“Further, the language used to describe people who are TNB is not inclusive and does not reflect terminology adopted by the community it is meant to describe,” adds the complaint. “Although this list is not exhaustive, it addresses some of the primary concerns voiced by the complaints.”

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U.S. Federal Courts

Federal judge tosses a NY county’s suit defending trans sports ban

Bills banning trans youth from participating in sports already have passed in 24 states, although some have been blocked by active lawsuits

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Theodore Roosevelt Federal Courthouse at 225 Cadman Plaza East in Brooklyn, New York. (Photo Credit: U.S. Courts/GSA)

BROOKLYN, N.Y. – A U.S. District Court judge ruled Friday against a pre-emptive lawsuit from Nassau County Executive Bruce Blakeman fighting off an attempt by New York Attorney General Letitia James to litigate his transphobic executive order barring the county’s Department of Parks, Recreation, and Museums from issuing permits to any women’s or girls’ sports team with transgender players.

“This decision is a tremendous victory for justice and the rule of law, but our work here is not done,” said Alexis Richards, a spokesperson for the Attorney General. “It’s past time for Nassau County to rescind this [executive] order and treat all our communities with the basic respect and dignity they deserve.”

Earlier this month U.S. District Court Judge Nusrat Choudhury, who is on the bench of the U.S. District Court for the Eastern District of New York, denied Blakeman’s request for a temporary restraining order against the Attorney General.

In that ruling Judge Choudhury wrote that the Long Island county “falls far short of meeting the high bar for securing the extraordinary relief,” the Associated Press reported.

Among other things, Choudhury said the county failed to “demonstrate irreparable harm,” which she said was a “critical prerequisite” for such an order.

The ruling, however, doesn’t address the legality of the county’s ban or James’ request that the lawsuit be dismissed. Those issues will be decided at a later date, the Associated Press noted.

Reacting to today’s ruling in a statement released to the media Blakeman said: “We vehemently disagree with the decision and will appeal.”

On March 1st, Attorney General James sent a order of cease and desist to Blakeman demanding that the Republican Nassau County Executive rescind his February 22 directive within five days or else face additional legal actions.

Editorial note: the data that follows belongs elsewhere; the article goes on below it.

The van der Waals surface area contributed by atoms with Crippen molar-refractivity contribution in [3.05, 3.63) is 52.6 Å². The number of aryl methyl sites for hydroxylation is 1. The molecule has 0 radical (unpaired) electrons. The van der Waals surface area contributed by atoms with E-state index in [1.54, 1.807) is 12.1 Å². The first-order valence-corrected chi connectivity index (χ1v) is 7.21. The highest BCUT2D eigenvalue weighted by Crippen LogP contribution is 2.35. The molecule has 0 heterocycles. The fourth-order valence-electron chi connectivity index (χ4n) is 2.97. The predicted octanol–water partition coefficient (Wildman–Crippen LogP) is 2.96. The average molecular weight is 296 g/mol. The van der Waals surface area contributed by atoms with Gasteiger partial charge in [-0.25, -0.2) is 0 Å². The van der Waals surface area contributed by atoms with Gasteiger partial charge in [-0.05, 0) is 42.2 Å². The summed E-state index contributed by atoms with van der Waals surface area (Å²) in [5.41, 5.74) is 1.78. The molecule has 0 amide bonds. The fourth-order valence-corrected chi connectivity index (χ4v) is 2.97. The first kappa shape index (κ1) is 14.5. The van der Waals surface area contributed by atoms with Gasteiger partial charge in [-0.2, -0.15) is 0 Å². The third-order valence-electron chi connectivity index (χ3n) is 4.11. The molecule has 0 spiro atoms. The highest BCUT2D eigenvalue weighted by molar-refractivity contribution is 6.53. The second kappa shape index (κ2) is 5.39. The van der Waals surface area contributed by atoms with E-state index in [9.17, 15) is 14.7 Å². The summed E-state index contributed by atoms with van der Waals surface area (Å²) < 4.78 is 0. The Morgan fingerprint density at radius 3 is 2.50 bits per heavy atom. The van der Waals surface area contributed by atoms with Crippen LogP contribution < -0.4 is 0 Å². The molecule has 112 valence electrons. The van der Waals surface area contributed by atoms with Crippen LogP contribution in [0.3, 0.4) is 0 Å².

“The law is perfectly clear: you cannot discriminate against a person because of their gender identity or expression. We have no room for hate or bigotry in New York,” the Attorney General wrote. “This executive order is transphobic and blatantly illegal. Nassau County must immediately rescind the order, or we will not hesitate to take decisive legal action.” 

Last month the Nassau County Executive announced he was filing a lawsuit over the Attorney General’s actions.

Last month on March 11, the New York Civil Liberties Union (NYCLU) filed a separate lawsuit against the Nassau County Executive. The lawsuit argues that the policy violates New York’s Human Rights Law and Civil Rights Law, which explicitly prohibit discrimination based on gender identity following passage of New York’s Gender Expression Non-Discrimination Act (GENDA).  

“Trans people who play sports need support and affirmation, not to be a political target. Nassau County’s cynical attempt to shut them out of public spaces is a blatant violation of our state’s civil and human rights laws. It also speaks to growing, nationwide attacks against LGBTQ+ rights, and we won’t stand for this hatred here in New York,” said Gabriella Larios, staff attorney at the New York Civil Liberties Union. “As promised the day this executive order was issued, we’re taking action so that the courts relegate this harmful, transphobic policy to the dustbin of history, where it belongs.” 

The ban will remain in effect as the litigation proceeds or it is enjoined by a judge.

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Maine

Maine House passes proposed trans & abortion shield law

Republican critics of bill to protect professionals who provide reproductive & gender-affirming care repeated disinformation to argue against

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March for Queer & Trans Youth Autonomy in Washington D.C. 2023. (Michael Key/Washington Blade)

By Evan Popp | AUGUSTA, Maine – After hours of contentious debate that stretched late into the night, the Maine House on Wednesday approved a proposed “shield law” designed to protect the state’s health professionals who provide reproductive and gender-affirming care from being targeted by other states’ bans or restrictions on such treatments.  

The chamber passed LD 227, sponsored by Anne Perry (D-Calais), by an 80-70 mostly party-line vote, with Democrats in support and Republicans opposed (with the exception of Democratic Rep. Bruce White of Waterville). The bill will now move to the Senate.